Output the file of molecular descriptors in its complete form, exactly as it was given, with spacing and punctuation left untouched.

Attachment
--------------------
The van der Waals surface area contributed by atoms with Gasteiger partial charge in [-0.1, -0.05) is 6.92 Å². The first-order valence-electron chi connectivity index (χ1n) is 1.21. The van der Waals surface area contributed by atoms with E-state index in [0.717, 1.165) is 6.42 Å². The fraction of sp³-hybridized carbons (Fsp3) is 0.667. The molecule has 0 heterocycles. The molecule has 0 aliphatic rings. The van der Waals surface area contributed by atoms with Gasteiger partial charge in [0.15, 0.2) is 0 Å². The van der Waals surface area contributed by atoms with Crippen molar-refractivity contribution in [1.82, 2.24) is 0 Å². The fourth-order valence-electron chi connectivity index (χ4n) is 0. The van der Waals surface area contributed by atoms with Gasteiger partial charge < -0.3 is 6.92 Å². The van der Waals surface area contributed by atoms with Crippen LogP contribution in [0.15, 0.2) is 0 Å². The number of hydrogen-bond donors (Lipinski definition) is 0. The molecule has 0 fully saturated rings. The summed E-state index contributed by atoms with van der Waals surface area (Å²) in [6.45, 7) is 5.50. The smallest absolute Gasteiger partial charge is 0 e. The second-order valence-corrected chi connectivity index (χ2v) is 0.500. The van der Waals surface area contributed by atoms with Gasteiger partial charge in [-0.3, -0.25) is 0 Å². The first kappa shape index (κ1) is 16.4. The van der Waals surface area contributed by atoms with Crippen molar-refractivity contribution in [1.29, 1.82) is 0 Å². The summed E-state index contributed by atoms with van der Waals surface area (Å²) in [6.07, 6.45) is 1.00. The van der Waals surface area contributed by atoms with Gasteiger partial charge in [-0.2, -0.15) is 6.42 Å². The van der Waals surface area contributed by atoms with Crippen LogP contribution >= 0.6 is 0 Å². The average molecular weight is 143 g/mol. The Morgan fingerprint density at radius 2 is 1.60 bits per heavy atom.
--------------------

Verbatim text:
The van der Waals surface area contributed by atoms with Gasteiger partial charge in [-0.1, -0.05) is 6.92 Å². The first-order valence-electron chi connectivity index (χ1n) is 1.21. The van der Waals surface area contributed by atoms with E-state index in [0.717, 1.165) is 6.42 Å². The fraction of sp³-hybridized carbons (Fsp3) is 0.667. The molecule has 0 heterocycles. The molecule has 0 aliphatic rings. The van der Waals surface area contributed by atoms with Gasteiger partial charge in [0.15, 0.2) is 0 Å². The van der Waals surface area contributed by atoms with Crippen molar-refractivity contribution in [1.82, 2.24) is 0 Å². The fourth-order valence-electron chi connectivity index (χ4n) is 0. The van der Waals surface area contributed by atoms with Gasteiger partial charge < -0.3 is 6.92 Å². The van der Waals surface area contributed by atoms with Crippen LogP contribution in [0.15, 0.2) is 0 Å². The number of hydrogen-bond donors (Lipinski definition) is 0. The molecule has 0 fully saturated rings. The summed E-state index contributed by atoms with van der Waals surface area (Å²) in [6.45, 7) is 5.50. The smallest absolute Gasteiger partial charge is 0 e. The second-order valence-corrected chi connectivity index (χ2v) is 0.500. The van der Waals surface area contributed by atoms with Gasteiger partial charge in [-0.3, -0.25) is 0 Å². The first kappa shape index (κ1) is 16.4. The van der Waals surface area contributed by atoms with Crippen molar-refractivity contribution in [1.29, 1.82) is 0 Å². The summed E-state index contributed by atoms with van der Waals surface area (Å²) in [6.07, 6.45) is 1.00. The van der Waals surface area contributed by atoms with Gasteiger partial charge in [-0.2, -0.15) is 6.42 Å². The van der Waals surface area contributed by atoms with Crippen LogP contribution >= 0.6 is 0 Å². The average molecular weight is 143 g/mol. The Morgan fingerprint density at radius 2 is 1.60 bits per heavy atom.